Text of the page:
Into the fourth generation of the Apple smartphone dynasty
by Keris Lahiff
The public will be subject yet again to the hype associated with Apple product releases, within coming months. The most recent addition to Apple’s product line, the iPad, moved 300,000 units in its first day of sale in the US. And in Sydney, fans lined outside the George Street store for more than 24 hours beforehand, in the pouring rain no less, to get their hands on the device.
Drum roll for the next addition to Apple’s tech arsenal. Lauded by Apple as the “biggest thing to happen to iPhone since iPhone”, it would seem the last three iPhone models just weren’t enough to satiate fans’ tech appetite – the iPhone4 will be released in Australia in July of this year (or 24 June in US).
But what are the benefits of this new release? Is it worth trading the old in for the new, when the old is perfectly functional? Now in its fourth generation, the question remains, has the iPhone grown through its puberty blues and finally sorted out its issues?
There have been a few improvements on the current model. For one, the inbuilt Apple A4 processor means more powerful and responsive functionality. This is the same processor used in the iPad, meaning it has the same capabilities of a laptop at approximately one-fortieth the size!
Resolution will also be sharper, with the iPhone4’s greater pixel density (960 x 480) and movement more receptive, with the implementation of gyroscope technology, a three-axis sensor, which allows for more responsive reactions when the iPhone is handled.
The iPhone4’s camera has been upgraded from a three to five megapixel camera and now features an LED camera flash. What’s more, the new model has both a front- and backward-facing camera, allowing for users to make video calls. The camera also records high-definition footage, at 30 frames/second.
The iPhone4’s new design will undoubtedly attract followers. It is 34 per cent slimmer than the previous model (though weighing three grams more) and features a sleek new body, featuring a black glass casing and stainless steel rim.
This glass, according to Apple, is chemically strengthened, making it 20 times stiffer and 30 times harder than plastic. This means it is more durable and scratch resistant than previous models. The stainless steel rim acts as an antenna for the 3G and Wi-Fi networks, which will allow for greater reception and connectivity.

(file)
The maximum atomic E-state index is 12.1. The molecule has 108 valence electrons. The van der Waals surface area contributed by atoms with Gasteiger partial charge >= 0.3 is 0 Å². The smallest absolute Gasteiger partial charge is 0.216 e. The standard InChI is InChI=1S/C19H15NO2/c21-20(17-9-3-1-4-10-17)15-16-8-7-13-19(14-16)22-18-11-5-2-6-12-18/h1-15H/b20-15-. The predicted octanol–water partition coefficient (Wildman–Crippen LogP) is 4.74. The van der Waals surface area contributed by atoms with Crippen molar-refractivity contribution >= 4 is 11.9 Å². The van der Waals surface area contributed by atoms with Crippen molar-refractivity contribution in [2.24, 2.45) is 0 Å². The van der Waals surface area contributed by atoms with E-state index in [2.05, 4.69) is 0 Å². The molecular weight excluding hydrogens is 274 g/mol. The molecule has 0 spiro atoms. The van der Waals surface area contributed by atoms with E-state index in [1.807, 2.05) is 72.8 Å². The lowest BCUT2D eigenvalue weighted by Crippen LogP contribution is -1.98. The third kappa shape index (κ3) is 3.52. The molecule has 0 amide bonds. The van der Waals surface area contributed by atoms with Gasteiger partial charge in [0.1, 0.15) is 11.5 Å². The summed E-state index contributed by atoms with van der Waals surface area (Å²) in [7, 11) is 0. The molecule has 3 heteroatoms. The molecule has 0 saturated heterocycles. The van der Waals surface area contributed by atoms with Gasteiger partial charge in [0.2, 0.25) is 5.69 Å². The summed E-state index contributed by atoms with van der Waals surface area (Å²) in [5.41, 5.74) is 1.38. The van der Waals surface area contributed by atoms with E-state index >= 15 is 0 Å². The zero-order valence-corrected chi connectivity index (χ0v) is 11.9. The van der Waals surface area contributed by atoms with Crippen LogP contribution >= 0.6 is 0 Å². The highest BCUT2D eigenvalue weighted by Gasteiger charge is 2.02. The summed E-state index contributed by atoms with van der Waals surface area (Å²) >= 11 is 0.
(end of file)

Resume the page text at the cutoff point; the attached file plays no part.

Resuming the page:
Since the original iPhone, a main point of contention among users has remained through the new models – the weak battery life. The new model boasts improved energy-saving features and a battery, which consumes less energy. Apple claims this will allow for 40 per cent more talk time.
However, comparisons between the new model and the previous iPhone 3GS show the new battery only extends talk time by two hours (up to seven hours) and web browsing by one hour (up to ten hours).
This means that continual use, as many of us are prone to do, will necessitate daily charging. Unfortunately, users will have to persevere with the same problems in the updated version, with only these minimal improvements in life extension.
Purchasing or upgrading to the new model will yield few major benefits. Apple has merely finetuned the technology that was already existent in the last model and will continue to do so with future releases. With a new model released every June/July since the original in 2007, it’s less of a gamble to wait till iPhone5. Perhaps by then, Apple will have worked out all of its kinks and the iPhone will have finally matured into adulthood.
Important information:This content has been prepared without taking account of the objectives, financial situation or needs of any particular individual. It does not constitute formal advice. For this reason, any individual should, before acting, consider the appropriateness of the information, having regard to the individual’s objectives, financial situation and needs and, if necessary, seek appropriate professional advice.
Published on: Tuesday, June 22, 2010